Grease bandits strike as biofuel demand rises
As the price of this waste product and biodiesel ingredient has risen, so have thefts.
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"Everybody gets a kick out of it, thinks it's funny – 'Oh, how weird that somebody would steal it'. But it's a serious crime, and it hurts all of the reputable guys," says Rosenzweig. He estimates he can lose a couple hundred dollars for every full container. "You lose enough of those every week, or every month, and it starts to hurt."Skip to next paragraph
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Just who owns the grease can be a slippery legal question, according to Houston attorney Jon Jaworski. He's defended clients in more than 150 grease cases and refers to himself as "the grease lawyer."
For years, grease was put out in barrels next to the trash and picked up by verbal agreement. After a court ruling found that arrangement to be a free-for-all, he says, collectors drew up written contracts and provided branded bins. Collection companies say that once the grease hits the container, it's theirs.
"It's really a question mark to me," says Mr. Jaworski. "Do they own the grease because it's put in the container, or do they own the grease at the end of the month when they pay the restaurant?"
He's defended several dozen cases in court and lost only one, he says. He started making clients promise to clean up before coming to his office after one visitor tracked dark footprints on his carpet and stained a chair. The smell didn't leave until three weeks and a fumigation later.
"Juries are amazed by the time and effort put in to try to convict people for stealing stuff that is rancid," Jaworski says.
Larry Findley, a former San Antonio policeman, has spent 17 years pursuing poachers for Griffin. He says they run the gamut from poor immigrants who are given a pickup, some barrels, and a bucket by a middleman, to organized rings with their own tanker trucks.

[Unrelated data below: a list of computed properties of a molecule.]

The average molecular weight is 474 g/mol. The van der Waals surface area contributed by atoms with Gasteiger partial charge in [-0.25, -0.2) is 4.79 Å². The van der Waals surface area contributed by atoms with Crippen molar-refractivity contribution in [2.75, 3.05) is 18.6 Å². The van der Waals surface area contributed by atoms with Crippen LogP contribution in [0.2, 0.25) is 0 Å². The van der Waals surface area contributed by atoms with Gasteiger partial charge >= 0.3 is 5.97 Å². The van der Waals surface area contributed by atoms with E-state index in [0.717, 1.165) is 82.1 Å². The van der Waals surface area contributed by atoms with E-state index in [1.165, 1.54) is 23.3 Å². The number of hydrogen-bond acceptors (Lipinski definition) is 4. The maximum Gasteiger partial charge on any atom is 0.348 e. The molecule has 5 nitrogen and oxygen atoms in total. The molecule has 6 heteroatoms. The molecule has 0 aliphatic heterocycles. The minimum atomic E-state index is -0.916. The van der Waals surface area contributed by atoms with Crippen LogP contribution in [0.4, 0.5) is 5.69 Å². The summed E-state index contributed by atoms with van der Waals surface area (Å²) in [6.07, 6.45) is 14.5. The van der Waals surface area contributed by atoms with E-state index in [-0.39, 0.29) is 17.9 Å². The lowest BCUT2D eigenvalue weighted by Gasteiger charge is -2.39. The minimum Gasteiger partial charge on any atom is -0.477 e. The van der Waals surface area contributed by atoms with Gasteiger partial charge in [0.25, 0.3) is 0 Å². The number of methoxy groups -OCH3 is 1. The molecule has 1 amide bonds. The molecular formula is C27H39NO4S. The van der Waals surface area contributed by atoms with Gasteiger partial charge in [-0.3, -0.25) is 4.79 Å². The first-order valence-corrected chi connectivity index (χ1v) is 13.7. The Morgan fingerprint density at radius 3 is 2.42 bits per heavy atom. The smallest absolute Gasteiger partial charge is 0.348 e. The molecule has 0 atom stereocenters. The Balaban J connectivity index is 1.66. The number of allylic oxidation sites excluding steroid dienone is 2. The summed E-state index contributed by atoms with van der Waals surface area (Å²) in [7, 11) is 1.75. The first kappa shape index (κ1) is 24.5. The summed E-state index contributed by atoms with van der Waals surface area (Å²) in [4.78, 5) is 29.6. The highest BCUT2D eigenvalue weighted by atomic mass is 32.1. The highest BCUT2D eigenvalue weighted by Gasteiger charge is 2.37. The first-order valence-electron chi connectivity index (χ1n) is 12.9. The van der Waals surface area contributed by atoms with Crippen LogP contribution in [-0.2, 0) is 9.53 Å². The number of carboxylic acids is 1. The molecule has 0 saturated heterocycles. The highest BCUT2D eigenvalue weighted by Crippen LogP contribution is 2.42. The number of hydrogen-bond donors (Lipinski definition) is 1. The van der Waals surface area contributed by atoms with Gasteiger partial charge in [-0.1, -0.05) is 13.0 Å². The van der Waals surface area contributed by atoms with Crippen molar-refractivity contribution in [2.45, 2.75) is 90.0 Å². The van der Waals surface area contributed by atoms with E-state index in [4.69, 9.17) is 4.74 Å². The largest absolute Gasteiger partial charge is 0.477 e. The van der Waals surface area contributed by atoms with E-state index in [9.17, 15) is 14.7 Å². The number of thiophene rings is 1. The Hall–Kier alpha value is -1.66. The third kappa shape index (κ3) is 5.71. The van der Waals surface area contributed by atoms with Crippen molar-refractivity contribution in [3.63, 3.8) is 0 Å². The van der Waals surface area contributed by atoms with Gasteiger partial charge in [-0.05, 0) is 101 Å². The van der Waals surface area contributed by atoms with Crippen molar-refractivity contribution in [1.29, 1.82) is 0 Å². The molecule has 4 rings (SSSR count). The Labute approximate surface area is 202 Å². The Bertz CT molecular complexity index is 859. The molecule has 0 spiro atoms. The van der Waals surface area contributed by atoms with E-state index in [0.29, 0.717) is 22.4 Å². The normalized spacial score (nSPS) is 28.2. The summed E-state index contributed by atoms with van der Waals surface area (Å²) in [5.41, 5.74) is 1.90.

And now, there's also well-meaning people taking grease to make biodiesel at home. Christopher Griffin of Griffin Industries notes that media love to highlight the local environmentalist who makes bio-fuel. One such report showed a professor getting grease from a Griffin-marked bin.
"You've got people who never considered being a thief out there taking grease thinking it's OK. So now it's really spiking," says Mr. Findley.
Stopping hard-core grease grabbers is tricky, because they usually strike at night. Findley and his colleague, a retired Texas Ranger, use police surveillance techniques. They've even persuaded a thief to wear a hidden mic to nail his buyer.
The detective duo has put two thieves into the penitentiary. More common are fines of $500 to $1000 and a few days in jail. A third conviction can draw sentences of nine months to a year.
Word spreads quickly as far as 500 miles away after any crackdown. But rather than stop, the thieves often just take from different companies or go to different states.
"Once they get into it, it's really hard to turn them," says Findley, who notes he sometimes deals with third-generation grease thieves. "It's almost embarrassing as someone in law enforcement to say that the best you can almost hope for is to move them."